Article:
• April 23, 2019

    Reinsurer Hannover Re Joins Rivals In Move Away From Coal

    German reinsurance giant Hannover Re SE has said it will scale back the coverage it provides to new coal-fired power plants or coal mines, joining a growing industry move away from fossil fuels.

  • April 23, 2019

    Cyberattack Reports Surge To 61% in 2018, Insurer Reveals

    There was a “sharp increase” in the number and the cost of cyberattacks in 2018, insurer Hiscox said on Tuesday, as it warned that more than three in five companies reported security breaches.

  • April 22, 2019

    3rd Circ. Says Transit Co. On Hook For Chocolate Mess

    A Third Circuit panel said a transportation company couldn’t wiggle out of liability for a melted chocolate delivery, ruling that the company was stuck paying for the muck even though it didn't convey the candy.

  • April 22, 2019

    NRA Says NY Regulator Is Impeding Its Lloyd's Subpoenas

    The National Rifle Association has asked for a New York federal court's help subpoenaing material from Lloyd's of London underwriters for the organization's lawsuit alleging New York authorities have tried to snuff it out, saying the state's financial services regulator is interfering with discovery by resisting service of those subpoenas.  

Expert Analysis

  • Justice Department's ACA Reversal Raises FCA Questions

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    The U.S. Department of Justice's about-face on Affordable Care Act constitutionality may discourage potential whistleblowers from coming forward unless the DOJ clarifies its plans to enforce the False Claims Act, says Cleveland Lawrence III of Mehri & Skalet.

  • Rebuttal

    Jury Trials, Though In Decline, Are Well Worth Preserving

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    In a recent Law360 guest article, the author applauded the disappearance of jury trials as an inefficient, costly mechanism, but in doing so he overlooked the greater value of jury trials for our justice system, says Stephen Susman, executive director of the Civil Jury Project at NYU School of Law.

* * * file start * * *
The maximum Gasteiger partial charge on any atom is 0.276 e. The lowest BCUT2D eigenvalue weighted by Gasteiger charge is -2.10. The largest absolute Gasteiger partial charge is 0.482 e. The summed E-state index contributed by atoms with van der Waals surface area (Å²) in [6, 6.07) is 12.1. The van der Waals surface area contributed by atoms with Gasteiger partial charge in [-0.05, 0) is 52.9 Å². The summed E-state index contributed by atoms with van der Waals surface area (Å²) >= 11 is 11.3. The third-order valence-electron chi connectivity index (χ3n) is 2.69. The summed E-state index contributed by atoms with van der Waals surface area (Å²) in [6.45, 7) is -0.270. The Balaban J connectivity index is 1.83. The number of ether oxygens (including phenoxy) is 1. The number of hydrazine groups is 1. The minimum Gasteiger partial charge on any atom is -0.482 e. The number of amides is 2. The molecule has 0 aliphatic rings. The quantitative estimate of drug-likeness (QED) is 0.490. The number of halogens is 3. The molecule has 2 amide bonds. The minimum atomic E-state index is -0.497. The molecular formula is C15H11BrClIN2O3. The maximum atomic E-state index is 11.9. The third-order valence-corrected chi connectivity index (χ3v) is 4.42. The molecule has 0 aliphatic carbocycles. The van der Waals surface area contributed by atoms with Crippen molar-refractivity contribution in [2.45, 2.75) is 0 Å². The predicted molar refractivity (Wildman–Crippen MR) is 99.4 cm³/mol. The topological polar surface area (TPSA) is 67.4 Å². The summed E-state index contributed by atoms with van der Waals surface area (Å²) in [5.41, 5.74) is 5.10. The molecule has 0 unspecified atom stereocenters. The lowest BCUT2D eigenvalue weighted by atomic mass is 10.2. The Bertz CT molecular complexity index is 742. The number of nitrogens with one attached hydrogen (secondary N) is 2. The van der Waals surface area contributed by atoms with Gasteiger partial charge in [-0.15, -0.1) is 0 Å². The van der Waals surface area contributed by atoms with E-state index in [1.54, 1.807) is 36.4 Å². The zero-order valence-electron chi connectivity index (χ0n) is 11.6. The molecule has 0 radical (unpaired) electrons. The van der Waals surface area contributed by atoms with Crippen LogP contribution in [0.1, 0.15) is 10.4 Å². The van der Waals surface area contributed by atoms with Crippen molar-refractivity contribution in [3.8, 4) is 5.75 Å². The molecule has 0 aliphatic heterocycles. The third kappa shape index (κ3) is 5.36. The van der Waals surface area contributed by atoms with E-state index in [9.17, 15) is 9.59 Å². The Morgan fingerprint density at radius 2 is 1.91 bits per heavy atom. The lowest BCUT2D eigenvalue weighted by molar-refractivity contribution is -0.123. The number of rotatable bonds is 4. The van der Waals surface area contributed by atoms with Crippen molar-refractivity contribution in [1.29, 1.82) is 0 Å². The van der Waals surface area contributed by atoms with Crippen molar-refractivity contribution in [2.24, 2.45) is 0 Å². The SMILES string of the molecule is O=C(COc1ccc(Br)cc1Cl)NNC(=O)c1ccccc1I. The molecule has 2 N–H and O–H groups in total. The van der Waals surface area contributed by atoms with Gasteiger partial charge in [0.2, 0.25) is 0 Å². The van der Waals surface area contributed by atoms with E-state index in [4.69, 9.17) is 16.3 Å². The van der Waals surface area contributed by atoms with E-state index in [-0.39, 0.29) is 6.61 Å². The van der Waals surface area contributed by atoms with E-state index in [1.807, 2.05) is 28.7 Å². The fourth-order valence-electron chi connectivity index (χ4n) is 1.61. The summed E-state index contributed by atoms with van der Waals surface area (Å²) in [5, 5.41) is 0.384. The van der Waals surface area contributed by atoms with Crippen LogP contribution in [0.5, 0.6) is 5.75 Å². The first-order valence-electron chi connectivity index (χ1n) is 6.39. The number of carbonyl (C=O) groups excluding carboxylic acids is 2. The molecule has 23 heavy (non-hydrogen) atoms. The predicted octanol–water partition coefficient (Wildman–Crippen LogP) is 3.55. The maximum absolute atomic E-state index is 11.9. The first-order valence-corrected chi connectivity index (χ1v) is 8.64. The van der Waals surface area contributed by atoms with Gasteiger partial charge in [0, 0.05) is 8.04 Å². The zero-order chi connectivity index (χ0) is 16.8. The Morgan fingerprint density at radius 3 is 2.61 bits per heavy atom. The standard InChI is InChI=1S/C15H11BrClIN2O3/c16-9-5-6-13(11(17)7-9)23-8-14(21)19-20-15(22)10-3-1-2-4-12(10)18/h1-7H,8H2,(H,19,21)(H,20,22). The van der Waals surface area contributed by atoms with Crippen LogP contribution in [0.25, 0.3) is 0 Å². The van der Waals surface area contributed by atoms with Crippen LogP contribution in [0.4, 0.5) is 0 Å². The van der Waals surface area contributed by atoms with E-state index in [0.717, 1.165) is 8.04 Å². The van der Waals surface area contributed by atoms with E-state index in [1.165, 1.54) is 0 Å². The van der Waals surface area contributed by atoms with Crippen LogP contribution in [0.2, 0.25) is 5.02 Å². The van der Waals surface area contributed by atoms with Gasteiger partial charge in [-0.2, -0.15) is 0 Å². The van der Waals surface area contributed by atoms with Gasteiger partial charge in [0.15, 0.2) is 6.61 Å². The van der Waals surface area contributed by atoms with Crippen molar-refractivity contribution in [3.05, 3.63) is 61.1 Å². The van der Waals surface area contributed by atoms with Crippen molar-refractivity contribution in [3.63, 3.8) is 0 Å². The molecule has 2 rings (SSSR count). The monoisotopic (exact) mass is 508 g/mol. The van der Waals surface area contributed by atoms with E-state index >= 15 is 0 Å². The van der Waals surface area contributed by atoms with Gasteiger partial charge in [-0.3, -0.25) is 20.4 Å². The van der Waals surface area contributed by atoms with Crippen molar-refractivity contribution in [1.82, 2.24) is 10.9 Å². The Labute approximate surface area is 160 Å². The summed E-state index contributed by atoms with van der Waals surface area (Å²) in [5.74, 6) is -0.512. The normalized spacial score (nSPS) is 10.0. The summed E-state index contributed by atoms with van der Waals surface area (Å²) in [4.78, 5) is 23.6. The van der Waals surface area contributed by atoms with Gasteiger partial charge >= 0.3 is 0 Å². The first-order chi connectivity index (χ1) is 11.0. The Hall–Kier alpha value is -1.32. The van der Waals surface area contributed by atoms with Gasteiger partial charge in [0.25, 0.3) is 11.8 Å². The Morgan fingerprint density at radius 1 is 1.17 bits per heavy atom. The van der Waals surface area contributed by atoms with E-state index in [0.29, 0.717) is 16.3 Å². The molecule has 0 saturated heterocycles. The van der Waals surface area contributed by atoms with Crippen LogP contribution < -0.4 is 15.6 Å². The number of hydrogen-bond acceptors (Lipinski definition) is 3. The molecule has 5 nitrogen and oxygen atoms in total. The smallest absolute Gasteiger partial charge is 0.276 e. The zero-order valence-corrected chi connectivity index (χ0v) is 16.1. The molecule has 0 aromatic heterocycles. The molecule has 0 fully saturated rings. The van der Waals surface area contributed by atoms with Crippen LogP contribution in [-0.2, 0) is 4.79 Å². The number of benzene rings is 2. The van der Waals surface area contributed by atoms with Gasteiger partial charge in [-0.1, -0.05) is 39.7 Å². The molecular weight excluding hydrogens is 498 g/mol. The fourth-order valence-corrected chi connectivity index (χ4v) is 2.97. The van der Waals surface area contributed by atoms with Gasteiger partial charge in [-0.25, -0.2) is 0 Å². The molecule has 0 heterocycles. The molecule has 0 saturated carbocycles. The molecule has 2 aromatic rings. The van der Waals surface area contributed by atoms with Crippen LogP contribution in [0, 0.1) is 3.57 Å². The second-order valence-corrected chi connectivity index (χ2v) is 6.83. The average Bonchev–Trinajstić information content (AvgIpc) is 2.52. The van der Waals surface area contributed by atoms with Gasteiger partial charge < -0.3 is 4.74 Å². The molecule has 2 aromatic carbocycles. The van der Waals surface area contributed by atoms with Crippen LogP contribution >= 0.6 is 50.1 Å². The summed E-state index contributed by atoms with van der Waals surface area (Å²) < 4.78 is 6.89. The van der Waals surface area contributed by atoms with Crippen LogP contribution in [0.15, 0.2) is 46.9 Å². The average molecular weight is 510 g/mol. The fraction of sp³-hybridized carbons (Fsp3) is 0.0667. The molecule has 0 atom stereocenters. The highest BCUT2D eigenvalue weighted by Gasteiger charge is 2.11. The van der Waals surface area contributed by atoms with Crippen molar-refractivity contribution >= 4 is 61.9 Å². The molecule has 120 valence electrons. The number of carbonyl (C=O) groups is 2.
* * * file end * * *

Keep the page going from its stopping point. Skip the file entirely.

• A Broader View Of The US Supreme Court Bar

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    During the past 15 years, three widely read articles bolstered by starstruck media have promulgated the incorrect perception — sorely in need of revision — that the U.S. Supreme Court bar is limited to a handful of elite lawyers, says Lawrence Ebner of Capital Appellate Advocacy.

  • 'Act Of War' Questions In Cyberattack Insurance Case

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    Mondelez's suit against Zurich over coverage for the NotPetya ransomware attack is the first time a war exclusion has been litigated in the cyber insurance context, and it could have a significant impact on property and cyber policies, say Daniel Garrie and Peter Rosen of JAMS.

  • Inside DOJ's Recent Charitable Copay Foundation Settlements

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    On April 4, the U.S. Department of Justice announced three settlements of False Claims Act cases, offering a glimpse into the ways the DOJ believes pharmaceutical companies have used charitable copay foundations to cover copays of government health program beneficiaries, circumvent anti-kickback laws and artificially bolster high drug prices, say attorneys with Skadden.

  • State Net

    Court Battles Slow Trump Health Care Rollbacks

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    A D.C. federal court recently struck down Trump administration waivers allowing two states to impose work requirements on Medicaid recipients. The case is part of a larger partisan struggle in which President Donald Trump and Republican state attorneys general continue their efforts to dismantle Obamacare, says Lou Cannon of State Net Capitol Journal.

  • Opinion

    Jury Trials Are In Decline For Good Reason

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    A recent Law360 article reported on federal judges bemoaning jury trials' nationwide decline, but these laments are unfounded as jury trials have been replaced by better alternatives, says J.B. Heaton of J.B. Heaton Research.

  • Series

    Why I Became A Lawyer: A Circuitous Path To The Law

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    Instead of going to college after high school, I followed in my father’s footsteps and became an electrician. Later I became an electrical engineer, and then an IP attorney. Every twist and turn along the way has made me a better lawyer, says Joseph Maraia of Burns & Levinson.

  • Miss. Insurers Should Beware The Voluntary Payment Doctrine

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    Recent decisions from the Fifth Circuit and Mississippi Supreme Court in Colony v. First Specialty illustrate that an insurer attempting to hedge its bets by voluntarily paying a settlement amount while also disputing coverage may risk precluding itself from seeking indemnity, say David Kroeger and Huiyi Chen of Jenner & Block.

  • Series

    Judging A Book: Conrad Reviews 'The Jury Crisis'

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    In "The Jury Crisis," jury consultant and social psychologist Drury Sherrod spotlights the vanishing jury trial, providing a fascinating canary-in-the-coal-mine warning for lawyers, litigants and society at large, says U.S. District Judge Robert Conrad of the Western District of North Carolina.